Tomorrow, Tuesday 24th of July, the deadline to submit opinions and evidence for or against mandatory insurance for electric bikes in the European Union falls.
To submit feedback, click here.
Coming to light in 2016, the now famous Vnuk case has triggered a review of the Motor Insurance Directive and one that could have catastrophic effect on the electric bike business.
The bizarre incident, which took place on a Slovenian farm, involved a farmhand, a ladder, a haystack and a tractor. This has since spurred the discussion on exactly what vehicles with a motor require insurance.
Electric bikes fall within the remit of the revised legislative proposal, though the bicycle business is fighting the blanket amendment, which risks pulling in an at present lucrative segment of trade and one which is deemed to have enormous benefits to mobility and health.
At present over 430 submissions have been made and the Bicycle Association of Great Britain has issued a rallying call to get that figure over 500 in time for tomorrow’s deadline. Individuals and businesses with a view on electric bikes and the business surrounding are entitled to respond.
CONEBI and the ECF has issued the following open letter on the subject which it invites people to amend and submit:
I am replying on behalf of (name of the company): we are very much against the inclusion of Electrically Power Assisted Cycles (EPACs) within the revision of the Motor Insurance Directive because of the following reasons:
EPACs are not motor vehicles: it is a matter of regulatory consistency
An EPAC is an Electrically Power Assisted Cycle that provides electrical assistance to the cyclist up to 25km/h only while pedalling. EPACs have maximum 250W and are excluded from the EU Type-Approval because from a regulatory point of view they are not considered motor vehicles.
Power assistance is designed ONLY to complement rather than replace the main propulsion, which is by human muscle energy through manual pedalling: if an EPAC user does not pedal, he/she does not receive any assistance. Power is limited to 250W, which is a level perfectly achievable by riders without assistance.
Environmental and health benefits at risk
A mandatory third-party liability insurance for EPACs users is an over-regulatory barrier that would have a severe impact on the environmental and health benefits deriving from cycling an EPAC: the health benefits of cycling are over 191 billion Euros per year and EPACs are zero emission vehicles that tackle the growing problem of traffic congestions in cities. If motor vehicle insurance were to be made compulsory for EPACs, EPAC users would be discouraged from cycling, and the mentioned benefits be lost. The European Commission has left out the opinions of the Transport and the Public Health sectors in trying to understand the costs and benefits within a thorough impact assessment.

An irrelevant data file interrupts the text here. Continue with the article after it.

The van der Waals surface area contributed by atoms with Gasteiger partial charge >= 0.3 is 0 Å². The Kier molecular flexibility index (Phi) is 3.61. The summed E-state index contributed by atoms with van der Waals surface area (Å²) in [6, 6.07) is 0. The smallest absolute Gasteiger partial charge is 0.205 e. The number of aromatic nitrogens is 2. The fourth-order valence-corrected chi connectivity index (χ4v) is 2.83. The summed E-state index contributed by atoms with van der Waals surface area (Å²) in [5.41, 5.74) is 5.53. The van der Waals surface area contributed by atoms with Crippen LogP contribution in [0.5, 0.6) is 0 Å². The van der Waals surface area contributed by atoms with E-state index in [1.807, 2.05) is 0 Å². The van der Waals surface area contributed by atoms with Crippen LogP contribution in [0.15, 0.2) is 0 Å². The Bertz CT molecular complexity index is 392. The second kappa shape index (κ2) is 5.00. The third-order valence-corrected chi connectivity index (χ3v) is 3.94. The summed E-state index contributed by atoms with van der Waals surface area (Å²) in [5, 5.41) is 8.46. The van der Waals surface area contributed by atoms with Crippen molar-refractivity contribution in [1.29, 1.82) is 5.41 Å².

Jobs and investments at risk
EPACs are a key part of the cycle industry’s future employment growth potential. Current EPAC sales show that in the European Union, millions of EPACs are sold every year and sales are increasing constantly. The inclusion of EPACs in the scope of the MID would directly impact an industry that invests 1 billion euro per year in research, innovation and development and which provides 90,000 direct/indirect Green jobs across the EU.
A functioning Single Market stimulates trade and improves efficiency. The European Commission’s proposal would have the opposite effect as it indirectly foresees the possibility for each European country to exclude EPACs from the scope of the revised Motor Insurance Directive just in its own territory: that would undoubtedly create fragmentation at European level with a negative impact on exports within the European market. Divergent implementation by EU Member States of the Motor Insurance Directive with regard its scope of application would not represent a positive outcome.
Complexity of extending the current motor insurance regime and risk of significant non-compliance
The complexity of extending the current motor insurance regime to many millions of additional vehicles will result in significant non-compliance, leading to an increase in uninsured driving.
EPACs are not dangerous
EPACs are not dangerous so no mandatory third-party liability insurance burden should be put on EPAC users. Statistics show that EPAC users are, at all effects, vulnerable road users and not the cause of serious third-party injuries.
In conclusion we call on the European Parliament and Member States to amend the text. We would like to see a definition of a motor vehicle within the legislation that excludes Electrically Power Assisted Cycles. More specifically we would like to see “motor vehicle” defined with the word “solely” included in the text, therefore a motor vehicle should be a vehicle that is “…solely propelled by mechanical power”.